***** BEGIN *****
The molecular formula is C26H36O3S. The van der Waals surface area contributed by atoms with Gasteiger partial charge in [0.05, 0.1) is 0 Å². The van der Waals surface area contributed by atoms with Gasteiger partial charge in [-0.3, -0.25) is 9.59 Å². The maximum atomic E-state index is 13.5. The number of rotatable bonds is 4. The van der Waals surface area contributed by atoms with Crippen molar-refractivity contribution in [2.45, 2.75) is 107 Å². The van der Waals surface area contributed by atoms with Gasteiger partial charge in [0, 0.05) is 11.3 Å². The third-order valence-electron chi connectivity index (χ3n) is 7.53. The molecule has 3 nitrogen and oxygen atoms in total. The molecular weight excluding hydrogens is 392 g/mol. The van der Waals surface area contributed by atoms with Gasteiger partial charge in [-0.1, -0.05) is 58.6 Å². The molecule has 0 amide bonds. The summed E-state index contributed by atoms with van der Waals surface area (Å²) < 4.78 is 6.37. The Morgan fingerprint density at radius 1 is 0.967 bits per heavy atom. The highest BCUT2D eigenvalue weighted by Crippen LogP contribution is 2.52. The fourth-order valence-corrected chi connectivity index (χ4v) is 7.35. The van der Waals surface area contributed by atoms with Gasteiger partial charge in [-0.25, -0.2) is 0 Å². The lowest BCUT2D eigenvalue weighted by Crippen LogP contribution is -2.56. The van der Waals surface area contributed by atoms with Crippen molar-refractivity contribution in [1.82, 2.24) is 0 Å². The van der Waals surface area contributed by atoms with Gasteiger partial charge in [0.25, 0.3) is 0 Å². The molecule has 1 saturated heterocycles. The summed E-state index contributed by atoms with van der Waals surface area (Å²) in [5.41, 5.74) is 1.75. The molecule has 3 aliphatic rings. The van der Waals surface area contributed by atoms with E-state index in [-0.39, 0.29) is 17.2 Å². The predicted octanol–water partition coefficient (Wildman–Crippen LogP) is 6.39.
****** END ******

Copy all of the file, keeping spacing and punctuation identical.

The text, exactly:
The molecular formula is C26H36O3S. The van der Waals surface area contributed by atoms with Gasteiger partial charge in [0.05, 0.1) is 0 Å². The van der Waals surface area contributed by atoms with Gasteiger partial charge in [-0.3, -0.25) is 9.59 Å². The maximum atomic E-state index is 13.5. The number of rotatable bonds is 4. The van der Waals surface area contributed by atoms with Crippen molar-refractivity contribution in [2.45, 2.75) is 107 Å². The van der Waals surface area contributed by atoms with Gasteiger partial charge in [0, 0.05) is 11.3 Å². The third-order valence-electron chi connectivity index (χ3n) is 7.53. The molecule has 3 nitrogen and oxygen atoms in total. The molecular weight excluding hydrogens is 392 g/mol. The van der Waals surface area contributed by atoms with Gasteiger partial charge in [-0.1, -0.05) is 58.6 Å². The molecule has 0 amide bonds. The summed E-state index contributed by atoms with van der Waals surface area (Å²) < 4.78 is 6.37. The Morgan fingerprint density at radius 1 is 0.967 bits per heavy atom. The highest BCUT2D eigenvalue weighted by Crippen LogP contribution is 2.52. The fourth-order valence-corrected chi connectivity index (χ4v) is 7.35. The van der Waals surface area contributed by atoms with Gasteiger partial charge in [-0.25, -0.2) is 0 Å². The lowest BCUT2D eigenvalue weighted by Crippen LogP contribution is -2.56. The van der Waals surface area contributed by atoms with Crippen molar-refractivity contribution in [1.82, 2.24) is 0 Å². The van der Waals surface area contributed by atoms with Gasteiger partial charge in [0.25, 0.3) is 0 Å². The molecule has 1 saturated heterocycles. The summed E-state index contributed by atoms with van der Waals surface area (Å²) in [5.41, 5.74) is 1.75. The molecule has 3 aliphatic rings. The van der Waals surface area contributed by atoms with E-state index in [-0.39, 0.29) is 17.2 Å². The predicted octanol–water partition coefficient (Wildman–Crippen LogP) is 6.39.